Recent research indicates that a Mediterranean diet can slow brain aging.
A new study found weight loss due to this diet reduced the aging of participants’ brains. The participants’ brain age appeared almost nine months younger for every 1% reduction in body weight.
These findings underscore the significant impact of dietary habits on brain health.
According to new study results from the Ben-Gurion University of the Negev, switching to a Green Mediterranean Diet positively affects brain health . Weight loss attenuated brain aging in a sub-study of the DIRECT-PLUS trial.
DIRECT PLUS was a large-scale, long-term clinical trial over 18 months among 300 participants. The sub-study was conducted by Prof. Galia Avidan of the Department of Psychology and Dr Gidon Levakov, a former graduate student at the Department of Cognitive and Brain Sciences.
Their findings were published recently in eLife .
The more extensive study was led by Prof Iris Shai of the Ben-Gurion University of the Negev, an adjunct Professor from the Harvard School of Public Health and an honorary professor at the University of Leipzig, Germany, along with her graduate student Dr Alon Kaplan and colleagues from Harvard and Leipzig Universities.
Obesity is linked with the brain aging faster than would usually be expected. Researchers can capture this process by calculating a person’s ‘brain age’ – how old their brain appears on detailed scans, regardless of chronological age.
This approach also helps to check how certain factors, like lifestyle, can influence brain aging over relatively short time scales.
Levakov, Kaplan, Shai and Avidan studied 102 individuals who met the criteria for obesity.
The participants received a brain scan at the beginning and the end of the program; more tests and measurements were also conducted to capture other biological processes affected by obesity, such as liver health. In order to analyze the impact of lifestyle intervention on the aging trajectory, brain scans were done at the beginning and the end of the study.
The results revealed that a reduction in body weight of 1% led to the participants’ brain age being almost nine months younger than the expected brain age after 18 months. This reduced aging was associated with changes in other biological measures, such as decreased liver fat and liver enzymes.
Increases in liver fat and the production of specific liver enzymes were previously shown to affect brain health in Alzheimer’s disease negatively. “Our study highlights the importance of a healthy lifestyle, including lower consumption of processed food, sweets, and beverages, in maintaining brain health,” says Dr Levakov.
“We were encouraged to find that even a weight loss of 1% was sufficient to affect brain health and lead to a 9-month reduction in brain age,” says Prof Avidan.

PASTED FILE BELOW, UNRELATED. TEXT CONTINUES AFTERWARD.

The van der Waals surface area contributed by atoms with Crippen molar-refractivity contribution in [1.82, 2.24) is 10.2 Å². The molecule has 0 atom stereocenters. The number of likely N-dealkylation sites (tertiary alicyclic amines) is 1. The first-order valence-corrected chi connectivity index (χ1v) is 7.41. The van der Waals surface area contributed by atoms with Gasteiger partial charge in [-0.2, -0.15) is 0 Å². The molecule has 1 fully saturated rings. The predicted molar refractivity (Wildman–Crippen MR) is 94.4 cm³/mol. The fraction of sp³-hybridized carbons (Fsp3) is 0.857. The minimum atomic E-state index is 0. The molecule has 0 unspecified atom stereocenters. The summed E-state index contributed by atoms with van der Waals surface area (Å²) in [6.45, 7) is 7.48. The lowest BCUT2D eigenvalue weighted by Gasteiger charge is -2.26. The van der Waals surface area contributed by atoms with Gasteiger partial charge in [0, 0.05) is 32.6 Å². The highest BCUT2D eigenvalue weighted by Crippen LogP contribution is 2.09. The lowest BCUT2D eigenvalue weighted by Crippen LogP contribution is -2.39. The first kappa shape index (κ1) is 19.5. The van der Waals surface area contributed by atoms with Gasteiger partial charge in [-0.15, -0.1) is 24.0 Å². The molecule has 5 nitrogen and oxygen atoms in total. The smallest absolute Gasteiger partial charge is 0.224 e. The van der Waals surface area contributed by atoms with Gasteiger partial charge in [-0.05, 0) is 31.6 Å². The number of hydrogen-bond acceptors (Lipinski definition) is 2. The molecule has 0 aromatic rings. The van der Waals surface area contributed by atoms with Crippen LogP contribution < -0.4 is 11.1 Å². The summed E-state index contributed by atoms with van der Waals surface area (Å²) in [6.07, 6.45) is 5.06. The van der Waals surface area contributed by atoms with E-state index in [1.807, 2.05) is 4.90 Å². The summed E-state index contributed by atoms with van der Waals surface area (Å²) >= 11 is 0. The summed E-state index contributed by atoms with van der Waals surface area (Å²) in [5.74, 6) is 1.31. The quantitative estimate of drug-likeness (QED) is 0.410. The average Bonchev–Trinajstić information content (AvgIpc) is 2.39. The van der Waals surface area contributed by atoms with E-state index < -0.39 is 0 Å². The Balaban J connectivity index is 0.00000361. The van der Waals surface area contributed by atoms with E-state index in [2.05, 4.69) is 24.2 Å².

The findings show that lifestyle interventions that promote weight loss can benefit the aging trajectory of the brain seen with obesity.
The following steps will include determining whether slowing down obesity-driven brain aging results in better patient clinical outcomes. In addition, the study shows a potential strategy to evaluate the success of lifestyle changes on brain health.
With global rates of obesity rising, identifying interventions that positively impact brain health could have significant clinical, educational, and social impacts. Researchers from the DIRECT-PLUS trial introduced the concept of a green Mediterranean diet high in polyphenols.
This modified Mediterranean diet is distinct from the traditional Mediterranean diet because of its more abundant dietary polyphenols (phytochemicals, secondary metabolites of plant compounds that offer various health benefits) and lower red/processed meat.
Over the 18 months, the green-Mediterranean dieters consumed walnuts (28 grams) along with 3-4 cups of green tea per day and 1 cup of Wolffia-globosa (Mankai) plant green shake of duckweed. The aquatic green plant Mankai is high in bioavailable iron, B12, 200 polyphenols and protein, therefore a good substitute for meat.
Additional researchers included: Anat Yaskolka Meir, Ehud Rinott, Gal Tsaban, Hila Zelicha, and Prof. Ilan Shelef of BGU, as well as Matthias Blüher, Uta Ceglarek, Michael Stumvoll of the University of Leipzig.
Among the funding sources for this project are the Deutsche Forschungsgemeinschaft (DFG, German Research Foundation) – Project number 209933838- SFB 1052; the Rosetrees Trust (grant A2623); Israel Ministry of Health grant 87472511; Israel Ministry of Science and Technology grant 3-13604; and the California Walnut Commission.
All funding providers required access to the study results before publication, as they were not involved in any phase of the study’s design, conduct or analysis .